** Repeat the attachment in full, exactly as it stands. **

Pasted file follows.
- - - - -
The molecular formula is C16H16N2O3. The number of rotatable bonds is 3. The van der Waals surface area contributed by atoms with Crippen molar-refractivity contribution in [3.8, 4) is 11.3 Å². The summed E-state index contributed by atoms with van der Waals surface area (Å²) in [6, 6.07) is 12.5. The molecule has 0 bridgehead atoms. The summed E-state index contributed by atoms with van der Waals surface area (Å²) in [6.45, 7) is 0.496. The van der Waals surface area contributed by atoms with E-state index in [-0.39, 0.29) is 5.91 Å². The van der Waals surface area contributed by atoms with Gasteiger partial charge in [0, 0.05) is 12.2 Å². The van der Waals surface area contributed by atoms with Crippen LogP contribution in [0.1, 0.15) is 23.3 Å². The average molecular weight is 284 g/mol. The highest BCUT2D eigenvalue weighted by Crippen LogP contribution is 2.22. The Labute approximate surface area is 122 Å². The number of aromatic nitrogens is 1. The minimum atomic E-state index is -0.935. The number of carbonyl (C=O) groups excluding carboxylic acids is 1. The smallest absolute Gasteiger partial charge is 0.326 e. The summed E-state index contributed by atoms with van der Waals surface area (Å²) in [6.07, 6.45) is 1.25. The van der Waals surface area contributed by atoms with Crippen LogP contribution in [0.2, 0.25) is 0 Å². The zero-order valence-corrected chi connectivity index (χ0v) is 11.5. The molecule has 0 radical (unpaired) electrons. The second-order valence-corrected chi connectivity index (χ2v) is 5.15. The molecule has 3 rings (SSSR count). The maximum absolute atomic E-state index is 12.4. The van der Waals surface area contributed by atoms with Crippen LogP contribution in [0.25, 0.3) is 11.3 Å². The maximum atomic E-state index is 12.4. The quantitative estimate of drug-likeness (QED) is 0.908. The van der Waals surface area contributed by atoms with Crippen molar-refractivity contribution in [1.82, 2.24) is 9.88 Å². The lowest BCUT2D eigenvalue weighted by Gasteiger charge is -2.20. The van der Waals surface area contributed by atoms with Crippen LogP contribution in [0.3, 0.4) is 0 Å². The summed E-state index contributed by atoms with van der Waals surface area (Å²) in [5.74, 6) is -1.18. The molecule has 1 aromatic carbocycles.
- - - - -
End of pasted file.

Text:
The molecular formula is C16H16N2O3. The number of rotatable bonds is 3. The van der Waals surface area contributed by atoms with Crippen molar-refractivity contribution in [3.8, 4) is 11.3 Å². The summed E-state index contributed by atoms with van der Waals surface area (Å²) in [6, 6.07) is 12.5. The molecule has 0 bridgehead atoms. The summed E-state index contributed by atoms with van der Waals surface area (Å²) in [6.45, 7) is 0.496. The van der Waals surface area contributed by atoms with E-state index in [-0.39, 0.29) is 5.91 Å². The van der Waals surface area contributed by atoms with Gasteiger partial charge in [0, 0.05) is 12.2 Å². The van der Waals surface area contributed by atoms with Crippen LogP contribution in [0.1, 0.15) is 23.3 Å². The average molecular weight is 284 g/mol. The highest BCUT2D eigenvalue weighted by Crippen LogP contribution is 2.22. The Labute approximate surface area is 122 Å². The number of aromatic nitrogens is 1. The minimum atomic E-state index is -0.935. The number of carbonyl (C=O) groups excluding carboxylic acids is 1. The smallest absolute Gasteiger partial charge is 0.326 e. The summed E-state index contributed by atoms with van der Waals surface area (Å²) in [6.07, 6.45) is 1.25. The van der Waals surface area contributed by atoms with Crippen LogP contribution in [0.2, 0.25) is 0 Å². The zero-order valence-corrected chi connectivity index (χ0v) is 11.5. The molecule has 0 radical (unpaired) electrons. The second-order valence-corrected chi connectivity index (χ2v) is 5.15. The molecule has 3 rings (SSSR count). The maximum absolute atomic E-state index is 12.4. The van der Waals surface area contributed by atoms with Crippen LogP contribution in [0.25, 0.3) is 11.3 Å². The maximum atomic E-state index is 12.4. The quantitative estimate of drug-likeness (QED) is 0.908. The van der Waals surface area contributed by atoms with Crippen molar-refractivity contribution in [1.82, 2.24) is 9.88 Å². The lowest BCUT2D eigenvalue weighted by Gasteiger charge is -2.20. The van der Waals surface area contributed by atoms with Crippen LogP contribution in [0.3, 0.4) is 0 Å². The summed E-state index contributed by atoms with van der Waals surface area (Å²) in [5.74, 6) is -1.18. The molecule has 1 aromatic carbocycles.